These So-Called Workplace Weaknesses Are Actually Your Greatest Strengths
I remember watching an episode of House of Cards (pre-Spacey revelation) where, in one scene, a character’s loved one is traumatically murdered, and just a few weeks after suffering this loss, his male boss comments on his slightly sloppy appearance, saying, “I don’t know what’s going on in your personal life, but it seems to be entering the workplace. Appearances matter.”
This is the kind of response I would expect from the definition of “leader” that I’ve become accustomed to: Do your job, compartmentalize the rest. This leader demands and commands respect and attention, they succeed (all the time), they’re noticeable, they don’t put up with any bullshit. These attributes, as I hope you’ve noticed by this time in cultural history, are traditionally masculine characteristics. They are words of domination, of presence, of power. I believed for the longest time that to be in power, I had to be this specific definition of powerful.
I’m thrilled to be living in an age where more women than ever before are rising to the highest offices across a variety of fields. They are taking charge and being seen, and it’s a slow progression in the right direction. Women are proving that they, too, can command respect and not put up with any bull****—they, too, are the bosses, not just bossy. I’ve loved watching and contributing to this fight against gendered language, about who can exhibit which characteristics: women are “bossy” when men are “bosses,” women are “aggressive” when men are “persistent,” women are “know-it-alls” when men are “competent.” Let’s continue the good work of opening up these traditionally masculine characteristics and positions to all people.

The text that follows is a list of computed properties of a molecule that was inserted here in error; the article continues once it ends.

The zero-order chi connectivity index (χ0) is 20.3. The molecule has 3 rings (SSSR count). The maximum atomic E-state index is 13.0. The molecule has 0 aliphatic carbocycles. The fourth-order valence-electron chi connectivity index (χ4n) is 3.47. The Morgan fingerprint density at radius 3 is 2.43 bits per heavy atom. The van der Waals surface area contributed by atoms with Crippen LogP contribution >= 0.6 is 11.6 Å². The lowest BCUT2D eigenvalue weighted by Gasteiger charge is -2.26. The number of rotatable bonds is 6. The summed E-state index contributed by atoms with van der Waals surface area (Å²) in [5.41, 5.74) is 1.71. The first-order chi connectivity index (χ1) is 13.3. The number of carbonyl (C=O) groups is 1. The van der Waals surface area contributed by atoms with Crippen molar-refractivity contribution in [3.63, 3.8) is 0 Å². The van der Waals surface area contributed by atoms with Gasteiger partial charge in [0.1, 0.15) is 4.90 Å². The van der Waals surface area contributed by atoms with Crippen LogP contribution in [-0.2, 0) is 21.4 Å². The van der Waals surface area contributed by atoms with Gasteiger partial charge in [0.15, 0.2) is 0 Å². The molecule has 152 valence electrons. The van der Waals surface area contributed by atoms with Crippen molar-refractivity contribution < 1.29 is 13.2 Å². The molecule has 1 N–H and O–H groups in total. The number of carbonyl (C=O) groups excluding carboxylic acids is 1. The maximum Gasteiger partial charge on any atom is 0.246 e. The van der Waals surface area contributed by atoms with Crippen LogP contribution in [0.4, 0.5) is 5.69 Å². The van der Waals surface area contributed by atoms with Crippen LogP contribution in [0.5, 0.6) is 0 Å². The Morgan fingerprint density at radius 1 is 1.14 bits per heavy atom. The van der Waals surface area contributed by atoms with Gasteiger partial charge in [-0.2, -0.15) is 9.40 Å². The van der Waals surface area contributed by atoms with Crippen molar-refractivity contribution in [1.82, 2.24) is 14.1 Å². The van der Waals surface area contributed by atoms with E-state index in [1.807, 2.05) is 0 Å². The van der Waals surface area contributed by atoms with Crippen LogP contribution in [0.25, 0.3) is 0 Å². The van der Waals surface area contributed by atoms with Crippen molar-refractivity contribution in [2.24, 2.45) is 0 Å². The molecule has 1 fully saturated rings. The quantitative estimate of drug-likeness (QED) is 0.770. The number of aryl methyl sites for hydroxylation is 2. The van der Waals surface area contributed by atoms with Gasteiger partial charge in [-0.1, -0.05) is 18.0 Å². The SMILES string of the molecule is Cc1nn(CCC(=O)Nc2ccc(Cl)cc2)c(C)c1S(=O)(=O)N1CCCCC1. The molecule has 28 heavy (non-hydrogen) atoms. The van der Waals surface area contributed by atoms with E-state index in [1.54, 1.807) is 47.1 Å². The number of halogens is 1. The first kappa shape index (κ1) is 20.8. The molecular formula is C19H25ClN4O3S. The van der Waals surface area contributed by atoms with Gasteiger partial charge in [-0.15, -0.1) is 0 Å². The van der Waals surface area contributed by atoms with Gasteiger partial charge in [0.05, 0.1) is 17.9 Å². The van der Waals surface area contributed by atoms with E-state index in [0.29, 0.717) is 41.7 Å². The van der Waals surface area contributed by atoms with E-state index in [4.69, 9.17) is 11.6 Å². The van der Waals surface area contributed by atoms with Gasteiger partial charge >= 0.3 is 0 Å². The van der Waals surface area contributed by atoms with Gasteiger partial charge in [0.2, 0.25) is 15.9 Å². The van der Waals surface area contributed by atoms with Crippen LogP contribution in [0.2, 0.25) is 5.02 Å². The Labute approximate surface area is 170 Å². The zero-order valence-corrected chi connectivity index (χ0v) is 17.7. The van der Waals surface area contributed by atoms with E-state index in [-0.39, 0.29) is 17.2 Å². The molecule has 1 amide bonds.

But here’s my current problem: Positions of power still praise masculinity, and I haven’t seen a place for femininity. Characteristics that revolve around emotional connectedness and care go not just overlooked but degraded in the workplace, snubbed as forms of weakness.
Guess what? They’re not weaknesses. They are powerful strengths, and it’s high time you (and I!) accept them as such. Often, bad days and breakups and financial struggles are required to be checked at the office door. There are so many studies on the importance of empathy and emotional competence in the workplace, that ability to recognize, validate and support the emotions—both struggles and successes—of employees and team members.
I’m a firm believer in the fact that all people want to be known and to be loved; of course, not by everyone to the same degree, but that principle of desiring acceptance and support stands. Those kinds of relationships are marked by traditionally feminine characteristics: empathy, sensitivity, vulnerability, patience, compassion. Leaders who activate these traits in their workplaces treat their team members as people first, rather than producers; it’s a healthy and holistic way to view work.